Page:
However, since I got my first summer job my social insurance number has been imprinted on my brain, so I never had a good reason to apply for a replacement when I lost my SIN card years ago. That’s why when I initially read that the federal government is planning to send out new SIN numbers in a letter and do away with cards in March 2014 in order to save $1.5 million/year and improve security, my first thought was who cares? It’s just another piece of plastic weighing down our wallets.
Then I read a First Reference Talks blog by payroll expert Alan McEwan. He makes several interesting arguments why SIN cards should not only be retained, but employers should require all new employees to produce them for examination.
For example, MacEwan says:
1. Employers must ensure employee names on T4 slips match up with the names on their SIN cards, but it’s quite common for people to use names that are not their legal first names. Seeing the card ensures employers report the correct legal name on the employee’s T4. Among other things, this helps ensure that employee CPP contributions are credited to the proper person. Years ago, there used to be millions of dollars in CPP contributions that could not be properly allocated from T4 slips when employees changed their names due to marriage or divorce, but did not bother to tell their employers.
2. Verifying the employee’s actual name on the SIN card also helps prevent payroll fraud. The Canada Revenue Agency’s T4127 guide which provides software developers with the logic needed for income tax source deductions also contains the logic to validate SINs. This logic is easily modified to generate random numbers that will pass the test for a valid SIN. By using this methodology, an unscrupulous payroll manager could generate valid SINs and use them to populate a payroll with non-existent employees. One technique to prevent this is to require a photocopy of employee SIN cards in each employee’s file.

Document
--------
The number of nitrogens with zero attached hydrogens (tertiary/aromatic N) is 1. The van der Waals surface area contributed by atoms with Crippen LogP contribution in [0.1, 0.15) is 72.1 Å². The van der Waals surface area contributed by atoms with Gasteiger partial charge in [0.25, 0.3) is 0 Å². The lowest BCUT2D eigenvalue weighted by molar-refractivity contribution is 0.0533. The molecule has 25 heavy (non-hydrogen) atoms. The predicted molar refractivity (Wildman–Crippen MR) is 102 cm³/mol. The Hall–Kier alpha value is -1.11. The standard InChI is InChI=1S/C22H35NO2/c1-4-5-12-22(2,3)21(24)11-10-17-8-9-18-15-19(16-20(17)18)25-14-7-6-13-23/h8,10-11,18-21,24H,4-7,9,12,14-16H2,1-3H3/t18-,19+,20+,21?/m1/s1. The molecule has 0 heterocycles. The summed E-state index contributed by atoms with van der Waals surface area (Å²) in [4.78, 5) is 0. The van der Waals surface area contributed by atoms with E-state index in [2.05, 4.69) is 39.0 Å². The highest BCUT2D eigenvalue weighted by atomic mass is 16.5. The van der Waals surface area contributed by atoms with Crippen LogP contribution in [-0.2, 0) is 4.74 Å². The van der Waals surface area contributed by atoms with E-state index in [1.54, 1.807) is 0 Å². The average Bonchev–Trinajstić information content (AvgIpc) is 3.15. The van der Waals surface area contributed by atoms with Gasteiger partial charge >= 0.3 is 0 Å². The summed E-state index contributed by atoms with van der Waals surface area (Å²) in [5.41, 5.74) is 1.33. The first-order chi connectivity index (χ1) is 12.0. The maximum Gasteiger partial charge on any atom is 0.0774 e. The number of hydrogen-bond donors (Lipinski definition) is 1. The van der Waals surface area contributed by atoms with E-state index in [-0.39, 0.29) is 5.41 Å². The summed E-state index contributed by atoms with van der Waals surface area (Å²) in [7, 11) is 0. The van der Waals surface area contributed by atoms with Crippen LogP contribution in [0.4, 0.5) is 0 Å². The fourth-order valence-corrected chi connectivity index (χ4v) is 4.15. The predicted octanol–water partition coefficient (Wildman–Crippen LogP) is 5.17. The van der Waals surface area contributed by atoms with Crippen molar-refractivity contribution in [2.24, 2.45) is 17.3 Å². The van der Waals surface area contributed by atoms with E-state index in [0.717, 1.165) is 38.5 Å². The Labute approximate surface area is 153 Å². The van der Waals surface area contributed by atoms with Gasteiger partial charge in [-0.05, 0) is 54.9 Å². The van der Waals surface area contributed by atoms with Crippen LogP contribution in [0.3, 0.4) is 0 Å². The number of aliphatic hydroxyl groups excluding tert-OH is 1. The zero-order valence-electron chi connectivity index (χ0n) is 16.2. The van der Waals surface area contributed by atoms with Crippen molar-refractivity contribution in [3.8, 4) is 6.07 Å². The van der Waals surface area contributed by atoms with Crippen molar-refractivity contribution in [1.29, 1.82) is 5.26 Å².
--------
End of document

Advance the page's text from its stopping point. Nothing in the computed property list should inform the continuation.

3. SIN cards with a number starting with the digit 9 have an expiry date. Such expiry dates are used by Citizenship and Immigration Canada to manage employees who are in Canada with only limited authorization to work here. So far, there has been no information on how these expiry dates will otherwise be communicated to employers or whether SIN cards will still be issued to such employees. Eliminating the requirement for all employees to present an actual SIN card could make it easier for employees to hide the fact that they may not be legally entitled to work for the employer.
But Service Canada officials and the Office of the Privacy Commission of Canada don’t agree with McEwan. They say that that the SIN card is essentially useless because it doesn’t have any built-in security features . Furthermore, if the card is stolen it can lead to identity theft and other privacy breaches.
A 2007 Public Opinion Survey conducted for the Office of the Privacy Commissioner found 35 per cent of respondents had not memorized their SINs; 46 per cent keep their SIN cards in their wallets – a 16-point decrease from 2005 – and nine per cent report losing their card. Forgotten numbers can be re-requested by mail or at a Service Canada Centre.
What do you think? Are SIN cards important personal identity cards or a useless piece of plastic in your bulging back pocket? Is getting rid of them false economy, or a necessary step to protect your privacy?
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